.- The city of Cologne has been invaded by fervent, joyful and energetic Catholic youth—405,000 of them. Pilgrims are everywhere in the German city—in the streets, parks, subways, trains and churches—to celebrate World Youth Day (WYD) 2005, from Aug. 16 to Aug. 21. This morning, the platforms of the city’s train and subway stations were congested with pilgrims singing and chanting. This exuberance is likely to continue for the rest of the week. At Cologne’s central station, one group of about 25 Namibians danced in a circle and sang in harmony while other pilgrims took photos and video footage.
“We had to come here,” one Namibian pilgrim told CNA, explaining why her group of 100 young people decided to undertake the journey to Cologne from Africa. “We had to come to this international event that celebrates the universality of the Church.”
On another platform, French pilgrims were chanting Alleluia. Outside the station, Peruvian and Argentinean pilgrims cheered as they each took turns singing hymns.
The enthusiasm has been mounting all week. At a press conference earlier today, Msgr. Heiner Koch said police had told him that things were proceeding smoothly in the city yesterday and that everything was calm. “You haven’t been in the churches!” he told the officers, referring to the lively and packed celebrations that have been taking place in the last few days.
The young people seemed to be gearing up for the official opening of WYD 2005 this afternoon. Three masses will be celebrated in three of the larger cities of the archdiocese, where most of the pilgrims are staying.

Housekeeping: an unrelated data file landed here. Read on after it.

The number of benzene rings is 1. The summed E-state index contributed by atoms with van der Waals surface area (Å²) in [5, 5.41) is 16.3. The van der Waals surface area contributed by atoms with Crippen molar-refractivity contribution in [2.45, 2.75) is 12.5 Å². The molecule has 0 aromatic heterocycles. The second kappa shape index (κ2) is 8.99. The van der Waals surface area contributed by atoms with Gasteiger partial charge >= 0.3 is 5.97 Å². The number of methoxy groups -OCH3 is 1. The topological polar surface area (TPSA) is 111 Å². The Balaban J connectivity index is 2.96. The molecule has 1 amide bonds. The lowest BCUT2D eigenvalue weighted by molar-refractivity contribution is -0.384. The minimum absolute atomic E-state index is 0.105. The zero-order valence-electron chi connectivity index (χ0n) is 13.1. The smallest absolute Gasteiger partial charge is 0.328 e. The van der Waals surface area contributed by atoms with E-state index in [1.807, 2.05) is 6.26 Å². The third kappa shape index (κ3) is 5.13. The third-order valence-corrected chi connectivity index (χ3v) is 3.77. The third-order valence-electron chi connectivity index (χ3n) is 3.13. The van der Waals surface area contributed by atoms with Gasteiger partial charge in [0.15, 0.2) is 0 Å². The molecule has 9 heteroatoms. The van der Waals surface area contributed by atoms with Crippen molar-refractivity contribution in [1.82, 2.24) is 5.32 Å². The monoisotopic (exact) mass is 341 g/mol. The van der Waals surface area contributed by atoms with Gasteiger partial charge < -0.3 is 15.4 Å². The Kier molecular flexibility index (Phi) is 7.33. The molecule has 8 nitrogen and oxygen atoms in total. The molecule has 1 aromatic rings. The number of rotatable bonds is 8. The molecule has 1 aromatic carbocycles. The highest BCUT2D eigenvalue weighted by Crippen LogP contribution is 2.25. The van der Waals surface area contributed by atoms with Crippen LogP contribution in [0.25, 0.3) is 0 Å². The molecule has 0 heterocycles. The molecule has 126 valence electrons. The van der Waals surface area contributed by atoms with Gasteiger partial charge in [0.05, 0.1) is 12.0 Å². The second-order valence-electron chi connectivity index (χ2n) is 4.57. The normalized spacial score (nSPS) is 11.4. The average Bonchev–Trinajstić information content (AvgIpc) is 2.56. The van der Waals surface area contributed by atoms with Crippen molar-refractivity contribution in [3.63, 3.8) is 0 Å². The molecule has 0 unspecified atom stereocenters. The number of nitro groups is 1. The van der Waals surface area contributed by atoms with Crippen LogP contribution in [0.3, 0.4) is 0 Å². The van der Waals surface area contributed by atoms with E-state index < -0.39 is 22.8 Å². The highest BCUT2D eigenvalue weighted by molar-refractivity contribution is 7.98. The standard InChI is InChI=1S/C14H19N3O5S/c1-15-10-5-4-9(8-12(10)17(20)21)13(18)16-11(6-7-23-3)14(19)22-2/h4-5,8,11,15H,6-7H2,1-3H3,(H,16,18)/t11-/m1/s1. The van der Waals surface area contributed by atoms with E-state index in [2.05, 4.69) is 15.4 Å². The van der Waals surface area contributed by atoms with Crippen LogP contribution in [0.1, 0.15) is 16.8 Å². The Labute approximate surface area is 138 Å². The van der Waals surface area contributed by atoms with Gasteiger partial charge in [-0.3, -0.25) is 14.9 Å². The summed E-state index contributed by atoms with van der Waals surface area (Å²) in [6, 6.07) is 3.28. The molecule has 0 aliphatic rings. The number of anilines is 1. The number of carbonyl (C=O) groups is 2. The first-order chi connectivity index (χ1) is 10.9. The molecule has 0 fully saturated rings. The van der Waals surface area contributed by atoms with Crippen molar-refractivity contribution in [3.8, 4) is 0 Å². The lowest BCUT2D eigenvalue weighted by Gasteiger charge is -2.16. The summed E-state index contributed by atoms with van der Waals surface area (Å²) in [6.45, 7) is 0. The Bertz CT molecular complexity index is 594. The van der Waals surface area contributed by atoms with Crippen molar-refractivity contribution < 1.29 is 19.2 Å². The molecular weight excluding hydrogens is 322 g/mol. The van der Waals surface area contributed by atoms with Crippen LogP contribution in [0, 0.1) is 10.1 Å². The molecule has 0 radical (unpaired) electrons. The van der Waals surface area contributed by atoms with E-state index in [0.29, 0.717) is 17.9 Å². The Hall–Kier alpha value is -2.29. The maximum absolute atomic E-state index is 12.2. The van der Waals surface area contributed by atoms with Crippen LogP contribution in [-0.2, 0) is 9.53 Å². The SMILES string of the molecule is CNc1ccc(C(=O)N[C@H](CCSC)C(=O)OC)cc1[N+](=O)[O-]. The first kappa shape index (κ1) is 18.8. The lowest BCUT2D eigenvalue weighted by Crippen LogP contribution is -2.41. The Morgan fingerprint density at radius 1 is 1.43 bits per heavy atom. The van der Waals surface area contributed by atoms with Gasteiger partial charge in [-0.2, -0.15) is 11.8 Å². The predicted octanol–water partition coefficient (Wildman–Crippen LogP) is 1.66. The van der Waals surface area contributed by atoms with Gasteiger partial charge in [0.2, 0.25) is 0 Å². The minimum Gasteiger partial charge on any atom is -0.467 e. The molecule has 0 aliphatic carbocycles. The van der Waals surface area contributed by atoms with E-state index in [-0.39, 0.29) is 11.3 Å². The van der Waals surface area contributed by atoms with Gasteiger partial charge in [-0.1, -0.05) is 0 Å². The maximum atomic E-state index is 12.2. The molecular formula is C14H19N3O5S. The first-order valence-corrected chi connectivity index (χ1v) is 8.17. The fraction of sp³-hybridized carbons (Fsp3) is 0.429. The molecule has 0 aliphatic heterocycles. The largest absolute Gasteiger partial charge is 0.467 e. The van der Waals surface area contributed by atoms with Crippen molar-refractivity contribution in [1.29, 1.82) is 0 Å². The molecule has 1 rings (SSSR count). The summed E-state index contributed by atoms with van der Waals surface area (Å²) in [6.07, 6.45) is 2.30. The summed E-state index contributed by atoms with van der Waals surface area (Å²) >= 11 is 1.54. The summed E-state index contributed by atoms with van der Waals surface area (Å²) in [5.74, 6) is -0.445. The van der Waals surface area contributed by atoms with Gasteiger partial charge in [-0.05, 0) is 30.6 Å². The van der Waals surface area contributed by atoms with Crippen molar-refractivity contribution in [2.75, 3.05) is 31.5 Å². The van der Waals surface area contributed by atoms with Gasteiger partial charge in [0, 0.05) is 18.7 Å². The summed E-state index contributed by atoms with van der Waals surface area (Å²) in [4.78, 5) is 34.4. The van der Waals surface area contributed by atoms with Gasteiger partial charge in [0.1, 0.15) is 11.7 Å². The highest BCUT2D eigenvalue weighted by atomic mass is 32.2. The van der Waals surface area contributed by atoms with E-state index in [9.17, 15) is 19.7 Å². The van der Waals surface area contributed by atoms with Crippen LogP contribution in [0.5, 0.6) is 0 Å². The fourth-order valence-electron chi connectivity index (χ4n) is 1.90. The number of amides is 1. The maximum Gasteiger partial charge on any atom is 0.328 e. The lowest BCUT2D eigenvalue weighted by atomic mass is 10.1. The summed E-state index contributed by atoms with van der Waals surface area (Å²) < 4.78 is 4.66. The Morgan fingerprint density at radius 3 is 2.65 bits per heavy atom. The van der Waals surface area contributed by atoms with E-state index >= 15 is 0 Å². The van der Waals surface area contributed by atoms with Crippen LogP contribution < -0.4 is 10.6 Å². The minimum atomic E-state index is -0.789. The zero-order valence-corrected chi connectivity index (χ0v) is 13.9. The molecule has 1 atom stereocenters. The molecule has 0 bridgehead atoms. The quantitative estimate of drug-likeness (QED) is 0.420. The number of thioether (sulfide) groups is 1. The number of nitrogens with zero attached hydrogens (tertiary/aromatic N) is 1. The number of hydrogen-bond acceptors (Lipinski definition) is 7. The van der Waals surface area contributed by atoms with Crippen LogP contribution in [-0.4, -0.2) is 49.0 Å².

More than 50,000 pilgrims will fill the RheinEnergieStadion in Cologne for the opening mass with the archbishop of Cologne, Cardinal Joachim Meiser. Another 51,000 will attend mass with Cardinal Karl Lehmann, president of the German Bishops’ Conference, in Dusseldorf, a municipality just north of Cologne, at the LTU Arena. The third mass at the Hofgarten in Bonn, located south of Cologne, will be celebrated by Bishop Franz-Josef Bode, president of the German bishops’ Commission for Youth. The third venue can also accommodate more than 50,000 people.
The 405,000 registered pilgrims are staying in and around the three municipalities. While many have been given lodging by host families, most are staying in schools, convents, church halls and other institutions until the end of the week.